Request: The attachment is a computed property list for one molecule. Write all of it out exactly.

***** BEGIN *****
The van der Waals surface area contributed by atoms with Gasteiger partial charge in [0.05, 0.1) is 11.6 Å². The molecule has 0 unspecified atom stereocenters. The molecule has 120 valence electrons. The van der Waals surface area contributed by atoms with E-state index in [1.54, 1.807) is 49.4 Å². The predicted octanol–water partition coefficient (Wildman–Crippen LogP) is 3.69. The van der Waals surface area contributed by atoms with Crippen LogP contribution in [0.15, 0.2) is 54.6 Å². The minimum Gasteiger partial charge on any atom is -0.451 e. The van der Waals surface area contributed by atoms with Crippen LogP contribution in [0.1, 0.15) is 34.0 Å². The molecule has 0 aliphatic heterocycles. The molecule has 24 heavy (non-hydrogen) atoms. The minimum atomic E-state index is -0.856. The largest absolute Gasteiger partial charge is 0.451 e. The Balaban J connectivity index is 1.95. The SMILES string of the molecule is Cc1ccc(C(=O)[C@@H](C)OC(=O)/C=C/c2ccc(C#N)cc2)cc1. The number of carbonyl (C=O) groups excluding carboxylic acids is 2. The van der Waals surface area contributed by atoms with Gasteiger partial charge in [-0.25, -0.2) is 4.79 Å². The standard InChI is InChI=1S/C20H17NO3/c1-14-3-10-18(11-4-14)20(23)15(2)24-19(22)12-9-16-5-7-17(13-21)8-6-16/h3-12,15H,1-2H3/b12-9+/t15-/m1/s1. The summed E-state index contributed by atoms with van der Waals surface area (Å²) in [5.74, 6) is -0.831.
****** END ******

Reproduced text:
The van der Waals surface area contributed by atoms with Gasteiger partial charge in [0.05, 0.1) is 11.6 Å². The molecule has 0 unspecified atom stereocenters. The molecule has 120 valence electrons. The van der Waals surface area contributed by atoms with E-state index in [1.54, 1.807) is 49.4 Å². The predicted octanol–water partition coefficient (Wildman–Crippen LogP) is 3.69. The van der Waals surface area contributed by atoms with Crippen LogP contribution in [0.15, 0.2) is 54.6 Å². The minimum Gasteiger partial charge on any atom is -0.451 e. The van der Waals surface area contributed by atoms with Crippen LogP contribution in [0.1, 0.15) is 34.0 Å². The molecule has 0 aliphatic heterocycles. The molecule has 24 heavy (non-hydrogen) atoms. The minimum atomic E-state index is -0.856. The largest absolute Gasteiger partial charge is 0.451 e. The Balaban J connectivity index is 1.95. The SMILES string of the molecule is Cc1ccc(C(=O)[C@@H](C)OC(=O)/C=C/c2ccc(C#N)cc2)cc1. The number of carbonyl (C=O) groups excluding carboxylic acids is 2. The van der Waals surface area contributed by atoms with Gasteiger partial charge in [-0.25, -0.2) is 4.79 Å². The standard InChI is InChI=1S/C20H17NO3/c1-14-3-10-18(11-4-14)20(23)15(2)24-19(22)12-9-16-5-7-17(13-21)8-6-16/h3-12,15H,1-2H3/b12-9+/t15-/m1/s1. The summed E-state index contributed by atoms with van der Waals surface area (Å²) in [5.74, 6) is -0.831.